Blow for drivers as Uber fares tiff goes to arbiters

Uber

A dispute between Kenyan taxi drivers and US online taxi firm, Uber, over the reduction of fares has been referred for arbitration in Nairobi, dealing a setback to the operators who sought to avoid the mediation route citing high costs.

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A dispute between Kenyan taxi drivers and US online taxi firm, Uber, over the reduction of fares has been referred for arbitration in Nairobi, dealing a setback to the operators who sought to avoid the mediation route citing high costs.

High Court judge David Majanja also suspended the trial of the case in court pending its transfer to an arbitrator.
The drivers rejected arbitration on claims that the disputed service agreements were imposed on them by Uber. The drivers also claimed that arbitration is costly and would deny them a proper and convenient forum to resolve the dispute.

Justice Majanja rejected the assertions by the operators.

The case was filed in court by Kanuri Ltd, which is in the public transport business, and other taxi drivers in September 2016, claiming Uber had breached a partnership agreement by dropping the fare from Sh60 per kilometre to Sh35 and the minimum fare from Sh300 per trip to Sh200.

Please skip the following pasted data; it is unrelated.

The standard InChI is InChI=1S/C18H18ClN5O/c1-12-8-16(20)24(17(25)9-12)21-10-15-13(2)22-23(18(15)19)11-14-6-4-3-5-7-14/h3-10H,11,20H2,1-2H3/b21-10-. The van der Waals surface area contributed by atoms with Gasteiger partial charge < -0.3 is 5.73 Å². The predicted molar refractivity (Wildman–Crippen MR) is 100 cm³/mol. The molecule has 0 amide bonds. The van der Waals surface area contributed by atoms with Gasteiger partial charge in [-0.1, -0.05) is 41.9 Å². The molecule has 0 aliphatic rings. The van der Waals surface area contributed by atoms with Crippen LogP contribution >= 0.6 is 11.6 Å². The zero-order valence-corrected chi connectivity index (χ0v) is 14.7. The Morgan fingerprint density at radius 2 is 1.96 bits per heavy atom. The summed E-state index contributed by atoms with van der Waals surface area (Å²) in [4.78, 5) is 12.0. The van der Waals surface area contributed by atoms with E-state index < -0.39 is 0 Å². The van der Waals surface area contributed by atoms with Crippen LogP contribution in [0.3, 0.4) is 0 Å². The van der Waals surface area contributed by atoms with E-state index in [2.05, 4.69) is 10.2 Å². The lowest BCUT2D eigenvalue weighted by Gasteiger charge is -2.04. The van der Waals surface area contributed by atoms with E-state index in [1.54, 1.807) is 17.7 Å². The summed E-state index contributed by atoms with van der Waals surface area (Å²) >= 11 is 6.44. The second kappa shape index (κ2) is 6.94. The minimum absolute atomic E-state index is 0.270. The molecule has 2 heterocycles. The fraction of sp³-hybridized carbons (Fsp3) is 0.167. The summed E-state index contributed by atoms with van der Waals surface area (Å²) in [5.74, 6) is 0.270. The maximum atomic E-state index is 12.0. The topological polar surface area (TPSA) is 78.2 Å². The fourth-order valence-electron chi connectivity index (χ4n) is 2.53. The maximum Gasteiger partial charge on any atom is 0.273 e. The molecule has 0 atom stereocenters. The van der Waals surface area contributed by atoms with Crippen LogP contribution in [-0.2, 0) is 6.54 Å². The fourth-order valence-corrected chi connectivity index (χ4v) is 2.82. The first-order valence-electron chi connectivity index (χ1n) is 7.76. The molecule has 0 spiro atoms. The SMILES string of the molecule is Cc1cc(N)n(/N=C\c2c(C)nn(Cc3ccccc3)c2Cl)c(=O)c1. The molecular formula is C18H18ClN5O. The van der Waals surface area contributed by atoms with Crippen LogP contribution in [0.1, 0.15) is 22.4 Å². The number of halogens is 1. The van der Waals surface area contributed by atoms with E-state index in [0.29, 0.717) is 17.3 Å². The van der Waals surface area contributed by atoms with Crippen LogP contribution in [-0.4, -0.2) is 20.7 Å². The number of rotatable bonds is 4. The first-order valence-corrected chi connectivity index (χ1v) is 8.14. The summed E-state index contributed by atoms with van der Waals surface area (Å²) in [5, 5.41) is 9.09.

The other plaintiffs are taxi owners, drivers, and operators of passenger service vehicles (PSVs) within Nairobi.
They stated that despite the reduction of the fares, Uber’s charge of 25 per cent per transaction remained in force, leaving the drivers to absorb all the operating costs.

They accused Uber of engaging in restrictive trade practices and abuse of its dominant position in the market contrary to provisions of the Competition Act.

The plaintiffs also alleged that Uber was in breach of contract,  claiming exploitation, secrecy, conspiracy, and illegality.
In the case, they urged the court to declare that the reduction of fares was illegal, unsustainable, and in disregard of local market factors, thus unfair and draconian.

Fare rates

They also sought an order compelling Uber to restore the fare rates to Sh60 per kilometre and the minimum fare of Sh300 with immediate effect.

Referring the dispute to arbitration, Justice Majanja found that the drivers did not deny they executed the Service Agreements with Uber which has an arbitration clause.

The agreement states that the governing law of the partnership deal is the law of The Netherlands. “It is trite that parties should always be held to their bargain that should only be departed from in a special and exceptional case,” the judge said.

“The court should carry out the intention of the parties and enforce the agreement made by them in accordance with the principle that a contractual undertaking should be honoured unless there is a strong reason for not keeping them bound by their agreement.” 

He agreed with Uber that an arbitration agreement can only be avoided if it is impossible to perform and not simply because its compliance would be inconvenient.

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